The Yiddish Policeman’s Union, by Michael Chabon

I’m a big fan of Chabon’s writing. When my book club read The Amazing Adventures of Kavalier & Clay some years ago, I didn’t think I would like it because the subject didn’t interest me. However, I was so caught up by the writing that I ended up loving the book. Recently I read (and blogged about) his book of essays, Maps and Legends, one of which has to do with how he came to write this book. Apparently, he stumbled across a phrase book called Say It in Yiddish and was utterly taken with the notion that somewhere there might exist a country or even a town where Yiddish is the primary language and business is conducted in Yiddish by everyone—gas station attendants, hotel clerks, police officers. Where could that be?

This mystery, then, takes place in fictional Sitka, Alaska, a temporary Jewish colony established in 1948. In reality, such an Alaskan safe haven was actually considered by Roosevelt, but of course support for the state of Israel in then Palestine won out. In Chabon’s alternate universe, the District of Sitka is about to revert to Alaskan control, and the Jewish population dispersed. Our moral center in this atmosphere of chaos and fear is Meyer Landsman, a homicide detective who can barely keep his own life together since the collapse of his marriage, leaving him with only alcohol and work to hold onto. Landsman and his half-Tlingit partner investigate the murder of one of Landman’s neighbors.

I like mysteries, and the plotting here is great: twists and turns that shed new light on the clues and put them in a different relationship to each other. As always, Chabon’s writing is a thing of beauty, with marvelous images such as “In the rain the wind shakes rain from the flaps of its overcoat.” Yet, for some reason, I never felt engaged with the story; rather I felt that I was observing it from the outside. However, I must say that the other members of my book club were thoroughly caught up in it.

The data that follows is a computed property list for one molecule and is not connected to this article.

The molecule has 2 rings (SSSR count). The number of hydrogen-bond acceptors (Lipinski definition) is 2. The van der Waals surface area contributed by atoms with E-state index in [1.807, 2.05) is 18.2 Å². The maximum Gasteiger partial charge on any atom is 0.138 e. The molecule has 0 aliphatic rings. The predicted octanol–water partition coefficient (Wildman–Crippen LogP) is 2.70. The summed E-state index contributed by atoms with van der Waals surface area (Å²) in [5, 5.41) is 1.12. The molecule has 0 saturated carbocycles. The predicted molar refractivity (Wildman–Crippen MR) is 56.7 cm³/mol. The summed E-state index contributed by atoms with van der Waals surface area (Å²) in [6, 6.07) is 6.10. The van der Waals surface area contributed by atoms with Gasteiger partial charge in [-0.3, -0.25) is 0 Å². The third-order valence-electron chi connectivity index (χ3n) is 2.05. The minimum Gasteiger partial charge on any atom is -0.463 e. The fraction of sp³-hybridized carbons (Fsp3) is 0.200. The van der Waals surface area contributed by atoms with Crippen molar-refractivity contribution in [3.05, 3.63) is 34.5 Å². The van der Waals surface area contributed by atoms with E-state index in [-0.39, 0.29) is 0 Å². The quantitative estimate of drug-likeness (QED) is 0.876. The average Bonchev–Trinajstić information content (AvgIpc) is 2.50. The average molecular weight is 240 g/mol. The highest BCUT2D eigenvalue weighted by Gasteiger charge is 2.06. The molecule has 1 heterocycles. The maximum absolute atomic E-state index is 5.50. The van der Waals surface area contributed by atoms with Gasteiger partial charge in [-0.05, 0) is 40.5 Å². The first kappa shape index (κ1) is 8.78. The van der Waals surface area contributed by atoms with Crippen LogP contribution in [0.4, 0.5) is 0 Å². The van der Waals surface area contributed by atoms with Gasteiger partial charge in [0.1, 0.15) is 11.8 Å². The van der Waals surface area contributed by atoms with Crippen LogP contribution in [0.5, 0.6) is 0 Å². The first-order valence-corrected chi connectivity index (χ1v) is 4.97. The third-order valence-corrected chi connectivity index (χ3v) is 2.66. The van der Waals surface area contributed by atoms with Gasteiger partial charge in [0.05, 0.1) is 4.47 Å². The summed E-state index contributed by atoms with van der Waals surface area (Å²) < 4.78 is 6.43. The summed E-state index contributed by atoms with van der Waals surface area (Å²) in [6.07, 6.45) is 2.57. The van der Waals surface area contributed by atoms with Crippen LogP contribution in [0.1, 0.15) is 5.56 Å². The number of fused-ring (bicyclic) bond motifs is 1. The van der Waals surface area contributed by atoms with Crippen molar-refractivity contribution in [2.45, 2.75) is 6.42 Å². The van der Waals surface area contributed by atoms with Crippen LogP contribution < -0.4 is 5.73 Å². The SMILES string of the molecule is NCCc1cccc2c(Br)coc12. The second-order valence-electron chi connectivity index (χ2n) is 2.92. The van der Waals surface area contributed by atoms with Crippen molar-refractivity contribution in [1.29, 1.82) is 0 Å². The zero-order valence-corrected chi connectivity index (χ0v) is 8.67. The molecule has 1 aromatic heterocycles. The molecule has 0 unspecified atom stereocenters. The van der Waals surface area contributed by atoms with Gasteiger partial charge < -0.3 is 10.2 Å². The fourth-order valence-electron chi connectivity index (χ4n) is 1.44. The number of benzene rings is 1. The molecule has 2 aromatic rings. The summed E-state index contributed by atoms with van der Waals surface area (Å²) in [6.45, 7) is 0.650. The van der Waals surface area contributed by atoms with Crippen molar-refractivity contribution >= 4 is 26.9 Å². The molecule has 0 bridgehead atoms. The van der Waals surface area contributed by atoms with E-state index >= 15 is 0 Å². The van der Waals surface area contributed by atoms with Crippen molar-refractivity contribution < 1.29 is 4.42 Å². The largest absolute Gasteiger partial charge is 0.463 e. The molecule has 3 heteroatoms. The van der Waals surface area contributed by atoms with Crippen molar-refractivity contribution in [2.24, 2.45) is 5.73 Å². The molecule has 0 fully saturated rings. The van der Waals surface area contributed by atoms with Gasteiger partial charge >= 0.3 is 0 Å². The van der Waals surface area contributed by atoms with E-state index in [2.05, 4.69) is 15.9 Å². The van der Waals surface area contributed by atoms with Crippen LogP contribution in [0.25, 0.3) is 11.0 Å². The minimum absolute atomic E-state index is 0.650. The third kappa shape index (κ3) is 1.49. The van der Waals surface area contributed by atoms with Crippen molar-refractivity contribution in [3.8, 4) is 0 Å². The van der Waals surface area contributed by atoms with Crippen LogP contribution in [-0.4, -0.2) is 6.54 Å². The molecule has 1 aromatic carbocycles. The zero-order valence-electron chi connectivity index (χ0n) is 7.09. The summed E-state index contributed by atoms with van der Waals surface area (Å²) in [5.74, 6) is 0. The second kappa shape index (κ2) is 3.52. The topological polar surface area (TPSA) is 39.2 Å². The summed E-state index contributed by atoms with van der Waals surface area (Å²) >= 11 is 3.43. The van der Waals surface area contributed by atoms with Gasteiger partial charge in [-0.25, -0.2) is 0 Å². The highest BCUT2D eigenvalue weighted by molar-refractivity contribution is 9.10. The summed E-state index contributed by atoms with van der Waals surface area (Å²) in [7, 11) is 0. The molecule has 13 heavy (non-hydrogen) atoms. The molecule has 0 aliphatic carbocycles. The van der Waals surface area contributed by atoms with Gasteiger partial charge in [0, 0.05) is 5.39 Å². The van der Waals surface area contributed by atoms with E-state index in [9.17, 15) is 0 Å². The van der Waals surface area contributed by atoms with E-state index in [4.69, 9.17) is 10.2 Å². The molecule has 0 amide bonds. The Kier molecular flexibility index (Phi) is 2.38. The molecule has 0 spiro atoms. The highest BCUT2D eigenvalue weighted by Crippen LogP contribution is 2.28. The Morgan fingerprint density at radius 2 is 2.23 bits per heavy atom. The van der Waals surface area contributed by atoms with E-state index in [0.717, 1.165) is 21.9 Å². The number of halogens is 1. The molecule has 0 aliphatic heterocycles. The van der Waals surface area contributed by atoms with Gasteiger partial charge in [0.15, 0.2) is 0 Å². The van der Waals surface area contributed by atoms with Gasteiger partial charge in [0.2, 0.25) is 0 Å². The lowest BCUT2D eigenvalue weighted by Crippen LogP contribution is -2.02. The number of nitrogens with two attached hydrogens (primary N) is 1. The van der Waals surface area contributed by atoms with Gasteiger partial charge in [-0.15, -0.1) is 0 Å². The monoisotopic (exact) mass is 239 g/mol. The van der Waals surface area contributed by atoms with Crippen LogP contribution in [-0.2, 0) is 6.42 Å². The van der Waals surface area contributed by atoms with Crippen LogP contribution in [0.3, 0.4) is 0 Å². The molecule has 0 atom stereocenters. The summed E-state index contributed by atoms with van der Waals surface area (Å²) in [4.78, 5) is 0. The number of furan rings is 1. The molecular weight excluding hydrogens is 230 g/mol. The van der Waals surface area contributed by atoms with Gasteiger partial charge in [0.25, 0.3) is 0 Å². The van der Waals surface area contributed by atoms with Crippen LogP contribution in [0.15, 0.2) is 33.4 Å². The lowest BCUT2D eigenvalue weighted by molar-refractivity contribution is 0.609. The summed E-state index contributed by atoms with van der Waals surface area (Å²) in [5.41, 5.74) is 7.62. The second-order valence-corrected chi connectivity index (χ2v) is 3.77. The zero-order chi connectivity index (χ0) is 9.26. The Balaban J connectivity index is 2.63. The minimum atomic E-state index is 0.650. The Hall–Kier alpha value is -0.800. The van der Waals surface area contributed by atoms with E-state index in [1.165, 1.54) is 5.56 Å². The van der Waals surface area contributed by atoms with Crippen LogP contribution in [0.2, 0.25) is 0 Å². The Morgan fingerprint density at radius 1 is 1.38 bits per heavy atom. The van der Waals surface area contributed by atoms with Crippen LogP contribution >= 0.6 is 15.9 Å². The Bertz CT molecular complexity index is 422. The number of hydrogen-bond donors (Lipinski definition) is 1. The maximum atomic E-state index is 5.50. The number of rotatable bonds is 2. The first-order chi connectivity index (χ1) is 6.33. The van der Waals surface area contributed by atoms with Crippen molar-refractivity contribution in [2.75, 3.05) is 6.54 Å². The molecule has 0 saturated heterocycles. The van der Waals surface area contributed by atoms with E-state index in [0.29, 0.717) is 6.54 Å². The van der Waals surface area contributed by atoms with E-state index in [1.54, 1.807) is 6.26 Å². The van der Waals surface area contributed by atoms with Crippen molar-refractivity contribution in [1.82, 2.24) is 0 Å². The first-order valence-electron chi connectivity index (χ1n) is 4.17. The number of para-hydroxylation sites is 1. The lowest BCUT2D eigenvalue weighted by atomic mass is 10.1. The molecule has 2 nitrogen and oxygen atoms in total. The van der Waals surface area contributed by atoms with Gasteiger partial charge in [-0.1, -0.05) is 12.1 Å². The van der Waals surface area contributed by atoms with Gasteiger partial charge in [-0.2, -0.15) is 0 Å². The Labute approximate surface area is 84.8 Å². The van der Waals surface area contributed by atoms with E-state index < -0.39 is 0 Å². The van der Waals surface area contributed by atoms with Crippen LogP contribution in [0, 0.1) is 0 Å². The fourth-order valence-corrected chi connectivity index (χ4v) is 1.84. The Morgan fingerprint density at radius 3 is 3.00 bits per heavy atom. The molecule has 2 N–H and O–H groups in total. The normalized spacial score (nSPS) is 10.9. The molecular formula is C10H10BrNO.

A friend told me about a puppet show she saw recently, where there was no theatre or curtain. Instead, a man stood operating his puppets in full view of the audience. As a result, she focused on his expertise rather than the story being enacted by the puppets. This, I believe, is what happened to me here: I was so busy admiring Chabon’s cleverness that I never really connected to the story or to Landsman. Perhaps as well, I thought Landsman too much the stereotype of the noir detective. Some of the other characters seemed more complex and interesting: his ex-wife, particularly in her efforts to balance work and personal life, and his partner, particularly in his relationship with his father.

My book club discussed the religious sects described in the book, as well as how some fundamentalist factions in various religions seem to want to “return” their culture to a former time, a past that appears less complicated, when it was easier to be good. Nostalgia for a golden past is part of the human condition. All paradises are lost paradises. The modern world can be terrifying and, like many others, I take comfort in mysteries. There, wrongs are righted and, as P.D. James has said, we are reassured that we live in a moral universe.

In his essay, Chabon goes on to wonder what Europe would look like today if those millions of Jews had never been killed, if they had gone on to have grandchildren and great-grandchildren. Perhaps there would be rural towns where Yiddish is the first language. Perhaps he would have cousins in these towns whom he could visit and family roots he could search out. What does it mean, Chabon asks, to come from a culture that no longer exists and from a language almost no one speaks anymore? Recalling my mother’s obsession with her genealogical researches and her pride in how far back she could trace her family history, I wonder about how we define our identities when we are stripped of language and history. Can this loss ever be freeing, making it easier to engage in the peculiarly American pastime of reinventing ourselves? Or does it always cause alienation, leaving us longing to recreate a past, even a mythical past, where we might feel at home?

Edge Effect: Trails and Portrayals, by Sandra McPherson

This is the twelfth of McPherson's books, but the first I've read. It is made up of two parts: the first, the portrayals, are poems about outsider artists; the second, the trails, longer poems about particular trails she has traveled, rich with descriptions of flora and fauna.

In the endnotes, she mentions the resonance between the two words, portrayals and trails. An epigraph defines edge effect as the place where two communities overlap like a Venn diagram. Because these liminal areas share characteristics of both communities, they boast a richer diversity than the bulk of the community. I am reminded of a time Jill and I were at the Worcester Art Museum looking at a painting of two blocks of color. I couldn't make sense of it until Jill pointed out that where the colors met was no clear line, but a shimmer of many colors, spreading, interpenetrating, playing off of each other.

I enjoyed the first part of this book but the second, the trail poems, seemed impenetrable to me. In one of my maillists we have been discussing poems you have to take a chisel to, their peculiar rewards, and what it is fair to ask of a reader.